From This is your Life, Harriet Chance by Jonathan Evison


Here at last is the perspective she’s been looking for these past few days through the myopia of her emotional and psychological distress. P 183

This is your life, BR. Here you are at 44 always looking back at the life that used to be. Why don’t you turn around and look at what’s coming down the pike? Sure it’s scary—monster under your bed scary— but it might be exciting too. In the words of Liz Gilbert*, “Scared and excited are conjoined twins.”

Think for a moment. What would you like to do, where would you like to go? What excites you down to your marrow? This year marks nine years since you went to Paris. Wow, where did the time go? Maybe you need to focus on getting back there to celebrate the 10th anniversary. I know it’s a shot in the dark, but you might as well try.

And what if, just what if, you applied for that writing residency. Really, what’s to lose other than 15 dollars and surely you can afford that. Take a moment this next week and pick a few excerpts from your writing and send it in. It will feel good to let someone else read it, I promise. If they pick you that means more time for that writing you keep ignoring.

While we’re looking ahead, just think, in a few short weeks you’ll be on vacation. And I know you, you’ll be sad and nostalgic thinking of all of the years you went with M and T. Visiting the ocean, walking Chatham Beach, eating that award-winning chowder, riding the escalator at the bookstore and surveying the scene below, finding treasure in the thrift stores and on the shore. You know you can still do some of those things. And, believe it or not, you might want to try and do something new. Maybe this will be the year you finally get up early enough to get a doughnut in Dennis. Or maybe you can get one of those cronuts again and sit on the swings, eating it oh-so-slowly. The sound of the waves is waiting for you.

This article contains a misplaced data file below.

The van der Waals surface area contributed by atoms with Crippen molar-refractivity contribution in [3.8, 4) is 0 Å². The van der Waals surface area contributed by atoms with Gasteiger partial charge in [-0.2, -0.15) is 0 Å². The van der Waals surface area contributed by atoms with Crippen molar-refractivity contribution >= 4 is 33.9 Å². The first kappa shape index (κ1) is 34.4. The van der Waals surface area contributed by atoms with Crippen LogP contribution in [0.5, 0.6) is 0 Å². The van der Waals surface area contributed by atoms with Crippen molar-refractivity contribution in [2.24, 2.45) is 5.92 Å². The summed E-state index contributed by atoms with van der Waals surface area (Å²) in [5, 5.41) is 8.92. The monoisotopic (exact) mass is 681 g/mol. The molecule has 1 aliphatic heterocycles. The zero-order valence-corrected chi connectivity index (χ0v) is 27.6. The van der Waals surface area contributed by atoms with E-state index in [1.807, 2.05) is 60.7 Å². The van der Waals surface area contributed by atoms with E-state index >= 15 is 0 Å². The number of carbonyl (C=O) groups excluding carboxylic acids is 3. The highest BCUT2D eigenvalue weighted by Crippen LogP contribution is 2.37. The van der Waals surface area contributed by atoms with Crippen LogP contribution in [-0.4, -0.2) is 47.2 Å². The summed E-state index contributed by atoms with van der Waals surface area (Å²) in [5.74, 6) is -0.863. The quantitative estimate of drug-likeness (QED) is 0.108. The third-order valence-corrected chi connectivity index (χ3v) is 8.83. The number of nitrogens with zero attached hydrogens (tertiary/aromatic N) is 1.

Those waves, that motion, is certainly a comfort to you. This past Friday night you and M sat among the luminaries and thought about boys and the end childhood. There were no words, so you sat and held each other. Rocking slowly back and forth. Sometimes that’s all you need, comfort and caress.

This has certainly been a time of need. Your house is quiet, too quiet. You get mired in your own thoughts and maybe a bit stuck. Why not take what people offer, and be good to yourself. Slow down a bit and enjoy it as it comes. Work on writing something other than blog posts. Keep looking forward. Remember not all the days are good ones, but there is a bit of beauty in each. Think of all that’s in store for you. Reach out and grab some of it for yourself.

* This post is inspired by Gilbert’s podcast, “Magic Lessons” and the format of Evison’s new book. Check them out when you get a chance– they’re great!

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